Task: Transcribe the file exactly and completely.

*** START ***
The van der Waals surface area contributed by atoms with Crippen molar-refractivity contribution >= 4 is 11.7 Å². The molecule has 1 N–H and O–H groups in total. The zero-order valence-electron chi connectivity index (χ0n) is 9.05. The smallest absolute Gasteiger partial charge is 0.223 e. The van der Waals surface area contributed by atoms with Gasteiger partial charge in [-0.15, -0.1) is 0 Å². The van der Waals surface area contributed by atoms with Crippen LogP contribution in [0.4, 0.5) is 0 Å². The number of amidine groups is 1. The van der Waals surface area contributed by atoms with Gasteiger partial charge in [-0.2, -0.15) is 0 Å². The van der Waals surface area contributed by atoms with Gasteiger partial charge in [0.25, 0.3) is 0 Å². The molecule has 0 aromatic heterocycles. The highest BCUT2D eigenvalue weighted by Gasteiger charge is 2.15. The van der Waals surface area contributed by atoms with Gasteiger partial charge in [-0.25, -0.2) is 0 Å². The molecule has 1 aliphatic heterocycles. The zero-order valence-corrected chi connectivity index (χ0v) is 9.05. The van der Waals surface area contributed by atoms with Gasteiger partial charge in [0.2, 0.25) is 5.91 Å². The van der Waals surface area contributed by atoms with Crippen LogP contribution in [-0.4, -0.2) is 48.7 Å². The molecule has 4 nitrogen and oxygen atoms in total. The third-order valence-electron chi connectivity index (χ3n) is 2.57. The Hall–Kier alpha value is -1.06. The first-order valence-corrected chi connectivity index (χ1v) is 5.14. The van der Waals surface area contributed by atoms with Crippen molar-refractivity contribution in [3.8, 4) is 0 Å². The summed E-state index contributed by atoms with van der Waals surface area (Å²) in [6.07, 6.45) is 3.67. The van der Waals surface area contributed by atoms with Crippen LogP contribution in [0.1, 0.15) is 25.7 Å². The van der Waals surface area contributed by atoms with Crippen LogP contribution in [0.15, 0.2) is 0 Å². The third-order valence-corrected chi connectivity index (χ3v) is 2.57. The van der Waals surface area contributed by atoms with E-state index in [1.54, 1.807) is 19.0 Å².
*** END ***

The van der Waals surface area contributed by atoms with Crippen molar-refractivity contribution >= 4 is 11.7 Å². The molecule has 1 N–H and O–H groups in total. The zero-order valence-electron chi connectivity index (χ0n) is 9.05. The smallest absolute Gasteiger partial charge is 0.223 e. The van der Waals surface area contributed by atoms with Gasteiger partial charge in [-0.15, -0.1) is 0 Å². The van der Waals surface area contributed by atoms with Crippen LogP contribution in [0.4, 0.5) is 0 Å². The number of amidine groups is 1. The van der Waals surface area contributed by atoms with Gasteiger partial charge in [-0.2, -0.15) is 0 Å². The van der Waals surface area contributed by atoms with Gasteiger partial charge in [0.25, 0.3) is 0 Å². The molecule has 0 aromatic heterocycles. The highest BCUT2D eigenvalue weighted by Gasteiger charge is 2.15. The van der Waals surface area contributed by atoms with Gasteiger partial charge in [-0.25, -0.2) is 0 Å². The molecule has 1 aliphatic heterocycles. The zero-order valence-corrected chi connectivity index (χ0v) is 9.05. The van der Waals surface area contributed by atoms with Gasteiger partial charge in [0.2, 0.25) is 5.91 Å². The van der Waals surface area contributed by atoms with Crippen LogP contribution in [-0.4, -0.2) is 48.7 Å². The molecule has 4 nitrogen and oxygen atoms in total. The third-order valence-electron chi connectivity index (χ3n) is 2.57. The Hall–Kier alpha value is -1.06. The first-order valence-corrected chi connectivity index (χ1v) is 5.14. The van der Waals surface area contributed by atoms with Crippen molar-refractivity contribution in [3.8, 4) is 0 Å². The summed E-state index contributed by atoms with van der Waals surface area (Å²) in [6.07, 6.45) is 3.67. The van der Waals surface area contributed by atoms with Crippen LogP contribution in [0.1, 0.15) is 25.7 Å². The van der Waals surface area contributed by atoms with Crippen LogP contribution in [0.15, 0.2) is 0 Å². The third-order valence-corrected chi connectivity index (χ3v) is 2.57. The van der Waals surface area contributed by atoms with E-state index in [1.54, 1.807) is 19.0 Å².